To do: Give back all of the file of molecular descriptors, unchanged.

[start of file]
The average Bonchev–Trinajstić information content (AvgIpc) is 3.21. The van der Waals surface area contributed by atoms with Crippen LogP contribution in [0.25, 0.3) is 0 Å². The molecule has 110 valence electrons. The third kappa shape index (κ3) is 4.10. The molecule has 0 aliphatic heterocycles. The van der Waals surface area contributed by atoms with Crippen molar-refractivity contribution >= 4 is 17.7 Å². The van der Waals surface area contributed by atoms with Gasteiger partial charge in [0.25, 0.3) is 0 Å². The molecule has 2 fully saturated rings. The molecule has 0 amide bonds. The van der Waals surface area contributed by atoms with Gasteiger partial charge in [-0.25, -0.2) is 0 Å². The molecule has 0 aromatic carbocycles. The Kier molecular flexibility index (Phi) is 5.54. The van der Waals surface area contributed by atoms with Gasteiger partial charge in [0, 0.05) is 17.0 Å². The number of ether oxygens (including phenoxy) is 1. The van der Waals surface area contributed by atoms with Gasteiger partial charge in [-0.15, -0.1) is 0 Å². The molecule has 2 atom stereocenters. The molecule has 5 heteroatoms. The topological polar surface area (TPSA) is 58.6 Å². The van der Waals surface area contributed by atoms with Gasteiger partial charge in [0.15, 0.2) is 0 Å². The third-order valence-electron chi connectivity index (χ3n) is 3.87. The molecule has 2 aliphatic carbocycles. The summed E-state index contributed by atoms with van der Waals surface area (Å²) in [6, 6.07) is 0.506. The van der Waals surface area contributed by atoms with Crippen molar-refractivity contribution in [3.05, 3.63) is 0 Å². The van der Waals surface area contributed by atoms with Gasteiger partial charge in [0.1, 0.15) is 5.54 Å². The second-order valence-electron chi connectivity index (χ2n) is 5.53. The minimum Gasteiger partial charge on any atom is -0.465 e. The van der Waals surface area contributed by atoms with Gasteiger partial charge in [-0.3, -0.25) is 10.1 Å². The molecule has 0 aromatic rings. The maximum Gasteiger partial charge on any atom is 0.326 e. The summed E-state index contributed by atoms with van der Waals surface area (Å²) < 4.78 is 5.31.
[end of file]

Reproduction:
The average Bonchev–Trinajstić information content (AvgIpc) is 3.21. The van der Waals surface area contributed by atoms with Crippen LogP contribution in [0.25, 0.3) is 0 Å². The molecule has 110 valence electrons. The third kappa shape index (κ3) is 4.10. The molecule has 0 aliphatic heterocycles. The van der Waals surface area contributed by atoms with Crippen molar-refractivity contribution >= 4 is 17.7 Å². The van der Waals surface area contributed by atoms with Gasteiger partial charge in [0.25, 0.3) is 0 Å². The molecule has 2 fully saturated rings. The molecule has 0 amide bonds. The van der Waals surface area contributed by atoms with Gasteiger partial charge in [-0.25, -0.2) is 0 Å². The molecule has 0 aromatic carbocycles. The Kier molecular flexibility index (Phi) is 5.54. The van der Waals surface area contributed by atoms with Gasteiger partial charge in [0, 0.05) is 17.0 Å². The number of ether oxygens (including phenoxy) is 1. The van der Waals surface area contributed by atoms with Gasteiger partial charge in [-0.15, -0.1) is 0 Å². The molecule has 2 atom stereocenters. The molecule has 5 heteroatoms. The topological polar surface area (TPSA) is 58.6 Å². The van der Waals surface area contributed by atoms with Gasteiger partial charge in [0.15, 0.2) is 0 Å². The third-order valence-electron chi connectivity index (χ3n) is 3.87. The molecule has 2 aliphatic carbocycles. The summed E-state index contributed by atoms with van der Waals surface area (Å²) in [6, 6.07) is 0.506. The van der Waals surface area contributed by atoms with Crippen molar-refractivity contribution in [3.05, 3.63) is 0 Å². The van der Waals surface area contributed by atoms with Gasteiger partial charge in [0.1, 0.15) is 5.54 Å². The second-order valence-electron chi connectivity index (χ2n) is 5.53. The minimum Gasteiger partial charge on any atom is -0.465 e. The van der Waals surface area contributed by atoms with Gasteiger partial charge in [-0.3, -0.25) is 10.1 Å². The molecule has 0 aromatic rings. The maximum Gasteiger partial charge on any atom is 0.326 e. The summed E-state index contributed by atoms with van der Waals surface area (Å²) < 4.78 is 5.31.